Total Posts : 3
   Posted 8/22/2008 11:57 AM (GMT -7)   
Thank you for the reply.

I sort of question her mood disorder self-diagnosis because I don't see the extreme behaviors that are associated with it. I see a couple of things...

I know she suffers from depression. I also know she has issues with having a personality that wants to please people. She feels like she's made a lot of major decisions based on expectations. She's just now in her mid 30s realizing she has a full spectrum of choices. Some of that has made me uneasy, because she's getting way down into the fundamentals of her existence, like "why am I married? Why am I a mother? Why am I hauling kids to soccer practice?" I can't answer those things for her, but I've felt insecure about the whole thing.

I'm hopeful that she's just going through a natural state of coming to terms with her mortality, her decisions and maturing into a confident adult. I've switched from being her insecure nag to her cheerleader and I hope that helps her. Still, there might be things I'm not aware of and I'm happy to find resources like this to educate myself and be a better husband for her.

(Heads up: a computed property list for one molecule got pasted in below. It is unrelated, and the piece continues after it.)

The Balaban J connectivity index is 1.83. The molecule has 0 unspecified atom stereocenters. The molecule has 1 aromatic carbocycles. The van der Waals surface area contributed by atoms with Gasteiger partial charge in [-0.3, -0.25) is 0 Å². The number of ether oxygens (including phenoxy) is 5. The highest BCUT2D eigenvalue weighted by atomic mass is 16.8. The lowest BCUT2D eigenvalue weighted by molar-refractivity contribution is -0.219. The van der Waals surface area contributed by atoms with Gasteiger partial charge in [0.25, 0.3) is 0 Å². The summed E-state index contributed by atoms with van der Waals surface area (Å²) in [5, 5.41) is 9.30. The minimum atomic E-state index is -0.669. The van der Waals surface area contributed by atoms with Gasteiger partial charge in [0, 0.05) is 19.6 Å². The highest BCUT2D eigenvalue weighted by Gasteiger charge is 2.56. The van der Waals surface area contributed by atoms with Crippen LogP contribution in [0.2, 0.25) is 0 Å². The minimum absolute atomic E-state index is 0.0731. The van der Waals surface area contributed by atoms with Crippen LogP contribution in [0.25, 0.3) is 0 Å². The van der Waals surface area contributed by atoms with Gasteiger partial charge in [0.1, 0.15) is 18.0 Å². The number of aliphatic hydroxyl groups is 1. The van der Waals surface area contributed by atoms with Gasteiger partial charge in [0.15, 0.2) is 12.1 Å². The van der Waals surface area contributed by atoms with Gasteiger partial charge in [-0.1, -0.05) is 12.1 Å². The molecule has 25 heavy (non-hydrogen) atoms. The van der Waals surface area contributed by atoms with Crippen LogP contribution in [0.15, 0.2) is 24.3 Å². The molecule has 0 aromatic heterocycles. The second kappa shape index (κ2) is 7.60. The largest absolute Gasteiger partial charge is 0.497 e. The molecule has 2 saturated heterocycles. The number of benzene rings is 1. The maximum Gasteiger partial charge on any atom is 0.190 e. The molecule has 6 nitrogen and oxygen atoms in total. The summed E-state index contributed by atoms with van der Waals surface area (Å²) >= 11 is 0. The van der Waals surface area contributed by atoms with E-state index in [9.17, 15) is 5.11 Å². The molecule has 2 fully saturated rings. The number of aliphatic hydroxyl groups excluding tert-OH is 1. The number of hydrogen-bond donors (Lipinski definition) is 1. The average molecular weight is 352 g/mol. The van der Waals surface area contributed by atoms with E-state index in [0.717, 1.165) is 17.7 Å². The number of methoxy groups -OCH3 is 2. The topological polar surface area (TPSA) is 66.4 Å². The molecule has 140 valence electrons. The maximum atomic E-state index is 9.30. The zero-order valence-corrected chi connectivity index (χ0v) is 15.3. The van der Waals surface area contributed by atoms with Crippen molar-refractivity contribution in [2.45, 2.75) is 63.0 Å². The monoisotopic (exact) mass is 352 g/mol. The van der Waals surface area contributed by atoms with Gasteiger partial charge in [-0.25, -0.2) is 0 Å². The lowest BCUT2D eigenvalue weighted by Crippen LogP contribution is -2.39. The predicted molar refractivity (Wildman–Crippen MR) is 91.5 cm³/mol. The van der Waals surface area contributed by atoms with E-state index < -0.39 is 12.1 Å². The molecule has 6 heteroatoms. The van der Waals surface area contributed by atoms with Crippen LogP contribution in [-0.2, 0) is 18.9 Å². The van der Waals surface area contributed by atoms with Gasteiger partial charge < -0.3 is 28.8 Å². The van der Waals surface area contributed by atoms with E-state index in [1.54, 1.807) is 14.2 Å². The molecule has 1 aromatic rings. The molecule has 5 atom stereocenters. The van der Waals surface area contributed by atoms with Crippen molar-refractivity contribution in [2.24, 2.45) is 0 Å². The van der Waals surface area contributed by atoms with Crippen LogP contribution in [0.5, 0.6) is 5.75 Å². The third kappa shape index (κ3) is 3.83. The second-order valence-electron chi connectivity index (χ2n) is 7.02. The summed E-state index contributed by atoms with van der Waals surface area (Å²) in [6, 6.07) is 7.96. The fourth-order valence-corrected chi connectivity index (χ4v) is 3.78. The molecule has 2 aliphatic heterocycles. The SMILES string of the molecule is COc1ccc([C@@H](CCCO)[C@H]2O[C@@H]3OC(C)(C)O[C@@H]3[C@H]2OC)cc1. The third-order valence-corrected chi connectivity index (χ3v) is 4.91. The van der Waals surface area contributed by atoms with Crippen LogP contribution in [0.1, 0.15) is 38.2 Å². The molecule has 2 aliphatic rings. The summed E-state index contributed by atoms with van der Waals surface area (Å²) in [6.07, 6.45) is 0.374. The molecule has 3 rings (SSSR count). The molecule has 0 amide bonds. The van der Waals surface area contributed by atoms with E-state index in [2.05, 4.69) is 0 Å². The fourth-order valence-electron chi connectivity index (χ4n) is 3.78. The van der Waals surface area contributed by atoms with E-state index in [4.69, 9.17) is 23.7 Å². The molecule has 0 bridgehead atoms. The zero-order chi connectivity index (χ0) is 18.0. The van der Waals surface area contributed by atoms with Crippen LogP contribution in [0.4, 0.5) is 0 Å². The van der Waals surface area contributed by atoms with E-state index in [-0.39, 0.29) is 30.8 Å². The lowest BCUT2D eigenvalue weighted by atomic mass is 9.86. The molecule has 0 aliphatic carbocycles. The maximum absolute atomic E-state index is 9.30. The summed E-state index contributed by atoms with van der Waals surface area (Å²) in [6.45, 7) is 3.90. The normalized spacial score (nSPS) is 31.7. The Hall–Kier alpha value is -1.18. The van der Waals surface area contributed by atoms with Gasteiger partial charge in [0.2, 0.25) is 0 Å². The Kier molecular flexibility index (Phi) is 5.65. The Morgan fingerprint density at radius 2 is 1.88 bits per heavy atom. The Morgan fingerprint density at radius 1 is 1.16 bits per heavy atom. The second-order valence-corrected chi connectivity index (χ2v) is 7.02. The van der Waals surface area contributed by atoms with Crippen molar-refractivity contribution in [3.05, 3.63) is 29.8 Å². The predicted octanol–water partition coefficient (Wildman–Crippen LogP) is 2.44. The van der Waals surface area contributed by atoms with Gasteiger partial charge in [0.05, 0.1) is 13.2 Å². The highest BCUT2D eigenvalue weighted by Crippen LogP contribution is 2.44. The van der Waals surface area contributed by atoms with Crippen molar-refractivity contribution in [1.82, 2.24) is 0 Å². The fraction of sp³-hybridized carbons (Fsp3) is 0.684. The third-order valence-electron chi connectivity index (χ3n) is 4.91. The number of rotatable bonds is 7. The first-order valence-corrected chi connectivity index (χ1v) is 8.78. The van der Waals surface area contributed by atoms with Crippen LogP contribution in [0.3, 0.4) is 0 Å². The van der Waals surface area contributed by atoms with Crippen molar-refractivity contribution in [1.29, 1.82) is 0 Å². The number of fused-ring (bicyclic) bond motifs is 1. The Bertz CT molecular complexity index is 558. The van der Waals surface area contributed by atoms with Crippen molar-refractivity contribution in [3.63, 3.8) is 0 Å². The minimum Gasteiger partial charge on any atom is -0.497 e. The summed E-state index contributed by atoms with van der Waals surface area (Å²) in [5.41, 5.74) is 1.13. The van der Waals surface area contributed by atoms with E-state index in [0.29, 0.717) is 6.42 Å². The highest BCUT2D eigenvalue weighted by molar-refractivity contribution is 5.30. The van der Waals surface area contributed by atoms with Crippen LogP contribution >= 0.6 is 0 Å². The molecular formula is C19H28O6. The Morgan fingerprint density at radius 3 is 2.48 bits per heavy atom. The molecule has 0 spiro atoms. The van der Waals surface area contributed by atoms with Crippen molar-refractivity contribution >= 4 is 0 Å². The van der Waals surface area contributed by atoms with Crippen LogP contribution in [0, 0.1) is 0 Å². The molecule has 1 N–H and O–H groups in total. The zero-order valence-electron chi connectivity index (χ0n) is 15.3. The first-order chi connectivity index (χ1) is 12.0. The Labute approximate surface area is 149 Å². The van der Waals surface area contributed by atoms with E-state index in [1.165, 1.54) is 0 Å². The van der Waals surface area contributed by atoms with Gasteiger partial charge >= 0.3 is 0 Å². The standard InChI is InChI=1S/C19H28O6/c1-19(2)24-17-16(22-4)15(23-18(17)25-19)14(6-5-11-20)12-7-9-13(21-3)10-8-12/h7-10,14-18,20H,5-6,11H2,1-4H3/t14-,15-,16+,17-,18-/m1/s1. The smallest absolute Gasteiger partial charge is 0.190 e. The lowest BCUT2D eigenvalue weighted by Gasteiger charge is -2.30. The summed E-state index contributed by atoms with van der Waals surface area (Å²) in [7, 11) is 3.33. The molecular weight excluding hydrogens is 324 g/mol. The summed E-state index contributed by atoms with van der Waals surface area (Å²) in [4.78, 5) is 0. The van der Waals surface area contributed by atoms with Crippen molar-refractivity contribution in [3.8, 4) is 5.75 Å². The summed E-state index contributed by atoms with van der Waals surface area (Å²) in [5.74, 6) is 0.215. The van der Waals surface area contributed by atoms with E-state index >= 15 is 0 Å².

serafena
Veteran Member


Date Joined May 2007
Total Posts : 3715
   Posted 8/22/2008 12:50 PM (GMT -7)   
There are other mood disorder diagnoses besides bipolar, too. There's depression and cyclothymia. Also, bipolar occurs on a spectrum, and occurs in two forms, bipolar I and bipolar II. So some people suffer from the symptoms more accutely than others do. She be experiencing depression, but seeing a doctor and finding a medication to help her stabilize her mood will still really help her make the most of her life again.

serafena
Serafena
Co-Moderator, Bipolar Forum
Bipolar II